Have you heard about the Society, Culture and Religion program?
The new BA in Society, Culture and Religion offers students a more flexible, dynamic way to explore the big questions.
McMaster’s Religious Studies undergraduate degree programs have a new name, new course offerings and a new minor.
Starting this fall, Society, Culture and Religion programs will inspire and teach students to become critical thinkers, engaged citizens and effective communicators, replacing Religious Studies BA degrees. As well, the renamed program is refining its course offerings for Level IV students.
“We have overhauled our Level IV program to enable students to engage in richer conversations with faculty members,” says Philippa Carter, undergraduate affairs chair.
“The first addition is a Society, Culture, Religion seminar which allows students to read the work of and engage with a different faculty member from the department each week.”
The new minor in Health, Well-Being and Religion will focus on connection between health and religion.
It was students who drove the department’s evolution into Society, Culture and Religion, Carter says. “They wanted the name to better reflect what they’re learning at the undergraduate level.”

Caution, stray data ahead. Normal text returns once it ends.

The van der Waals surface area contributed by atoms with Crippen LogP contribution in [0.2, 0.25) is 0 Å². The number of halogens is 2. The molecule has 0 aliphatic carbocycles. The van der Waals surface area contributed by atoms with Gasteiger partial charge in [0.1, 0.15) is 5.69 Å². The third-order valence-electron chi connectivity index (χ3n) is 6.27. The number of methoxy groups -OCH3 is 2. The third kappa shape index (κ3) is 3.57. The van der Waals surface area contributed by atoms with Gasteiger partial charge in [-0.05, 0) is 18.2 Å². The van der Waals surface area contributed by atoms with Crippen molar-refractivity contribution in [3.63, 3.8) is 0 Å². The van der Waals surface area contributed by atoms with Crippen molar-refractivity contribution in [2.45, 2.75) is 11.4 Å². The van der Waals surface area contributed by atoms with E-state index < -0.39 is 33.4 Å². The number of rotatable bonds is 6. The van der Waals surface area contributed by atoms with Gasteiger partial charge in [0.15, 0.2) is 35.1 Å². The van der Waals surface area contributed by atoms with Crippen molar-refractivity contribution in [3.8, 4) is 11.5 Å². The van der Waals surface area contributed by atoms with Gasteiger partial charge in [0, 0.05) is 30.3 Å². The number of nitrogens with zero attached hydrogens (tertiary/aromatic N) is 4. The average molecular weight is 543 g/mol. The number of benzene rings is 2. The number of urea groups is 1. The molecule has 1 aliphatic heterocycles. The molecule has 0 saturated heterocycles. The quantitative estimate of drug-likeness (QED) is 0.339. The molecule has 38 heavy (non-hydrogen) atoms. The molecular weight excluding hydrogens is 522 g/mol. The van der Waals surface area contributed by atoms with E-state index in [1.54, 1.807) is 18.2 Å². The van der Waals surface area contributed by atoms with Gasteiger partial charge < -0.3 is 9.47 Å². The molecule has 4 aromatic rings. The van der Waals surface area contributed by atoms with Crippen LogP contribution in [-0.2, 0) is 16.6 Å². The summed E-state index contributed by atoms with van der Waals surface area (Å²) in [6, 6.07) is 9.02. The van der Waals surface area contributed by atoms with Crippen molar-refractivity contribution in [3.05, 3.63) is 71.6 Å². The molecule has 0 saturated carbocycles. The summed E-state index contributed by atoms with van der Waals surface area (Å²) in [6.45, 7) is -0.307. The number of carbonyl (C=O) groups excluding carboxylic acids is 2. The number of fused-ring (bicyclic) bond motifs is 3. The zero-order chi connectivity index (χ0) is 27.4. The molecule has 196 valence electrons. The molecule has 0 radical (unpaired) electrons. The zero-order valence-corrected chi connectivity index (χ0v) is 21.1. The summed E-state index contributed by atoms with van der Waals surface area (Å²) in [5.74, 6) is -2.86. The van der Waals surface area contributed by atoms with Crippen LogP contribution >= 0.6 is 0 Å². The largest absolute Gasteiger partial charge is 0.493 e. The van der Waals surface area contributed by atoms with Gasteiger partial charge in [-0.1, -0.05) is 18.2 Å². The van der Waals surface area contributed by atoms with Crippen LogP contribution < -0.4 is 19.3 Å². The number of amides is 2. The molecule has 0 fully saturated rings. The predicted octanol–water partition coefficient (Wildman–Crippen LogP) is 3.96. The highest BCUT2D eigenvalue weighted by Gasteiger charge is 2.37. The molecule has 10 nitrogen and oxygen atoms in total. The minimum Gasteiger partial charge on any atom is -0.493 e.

As it has always done, the department will examine how religion influences and shapes the world, using an interdisciplinary approach to explore how ancient and contemporary human cultures ask and answer questions.
The programs are designed to be as dynamic and flexible as possible, explains Carter. “In consultation with a faculty adviser, every year, students will prepare a learning plan to suit the three or four years they are in the program.
“Each year they can revisit and revise the plan to suit their desired courses of study.”
Inspired by the Bachelor of Health Sciences program, the program’s other new course focuses on academic engagement. It runs over two years, beginning in Level III. Students enrolled in the Honours BA program will complete a variety of tasks to enhance their appreciation of the academic study of religion.
“Through these changes, we want to allow students to engage more closely with the department, explore the big questions and really enhance their learning experience at McMaster,” says department administrator Sheryl Dick.